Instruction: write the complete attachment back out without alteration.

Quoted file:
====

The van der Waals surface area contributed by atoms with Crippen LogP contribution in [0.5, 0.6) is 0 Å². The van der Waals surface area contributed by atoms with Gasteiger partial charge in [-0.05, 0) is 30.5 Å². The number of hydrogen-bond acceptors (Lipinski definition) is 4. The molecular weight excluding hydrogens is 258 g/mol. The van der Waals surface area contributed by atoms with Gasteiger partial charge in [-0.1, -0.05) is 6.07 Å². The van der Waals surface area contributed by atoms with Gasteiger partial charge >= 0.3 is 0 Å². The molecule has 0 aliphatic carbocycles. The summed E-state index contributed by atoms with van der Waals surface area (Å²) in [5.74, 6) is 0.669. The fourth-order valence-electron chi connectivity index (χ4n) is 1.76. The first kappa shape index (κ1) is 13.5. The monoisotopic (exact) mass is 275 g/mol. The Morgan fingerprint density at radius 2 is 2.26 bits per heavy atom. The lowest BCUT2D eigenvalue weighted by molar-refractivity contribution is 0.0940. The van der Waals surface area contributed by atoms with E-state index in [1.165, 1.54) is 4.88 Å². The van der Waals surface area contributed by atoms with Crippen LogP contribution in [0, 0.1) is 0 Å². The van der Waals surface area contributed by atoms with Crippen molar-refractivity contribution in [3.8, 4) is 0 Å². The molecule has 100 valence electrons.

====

The van der Waals surface area contributed by atoms with Crippen LogP contribution in [0.5, 0.6) is 0 Å². The van der Waals surface area contributed by atoms with Gasteiger partial charge in [-0.05, 0) is 30.5 Å². The number of hydrogen-bond acceptors (Lipinski definition) is 4. The molecular weight excluding hydrogens is 258 g/mol. The van der Waals surface area contributed by atoms with Gasteiger partial charge in [-0.1, -0.05) is 6.07 Å². The van der Waals surface area contributed by atoms with Gasteiger partial charge >= 0.3 is 0 Å². The molecule has 0 aliphatic carbocycles. The summed E-state index contributed by atoms with van der Waals surface area (Å²) in [5.74, 6) is 0.669. The fourth-order valence-electron chi connectivity index (χ4n) is 1.76. The first kappa shape index (κ1) is 13.5. The monoisotopic (exact) mass is 275 g/mol. The Morgan fingerprint density at radius 2 is 2.26 bits per heavy atom. The lowest BCUT2D eigenvalue weighted by molar-refractivity contribution is 0.0940. The van der Waals surface area contributed by atoms with E-state index in [1.165, 1.54) is 4.88 Å². The van der Waals surface area contributed by atoms with Crippen LogP contribution in [0, 0.1) is 0 Å². The van der Waals surface area contributed by atoms with Crippen molar-refractivity contribution in [3.8, 4) is 0 Å². The molecule has 100 valence electrons.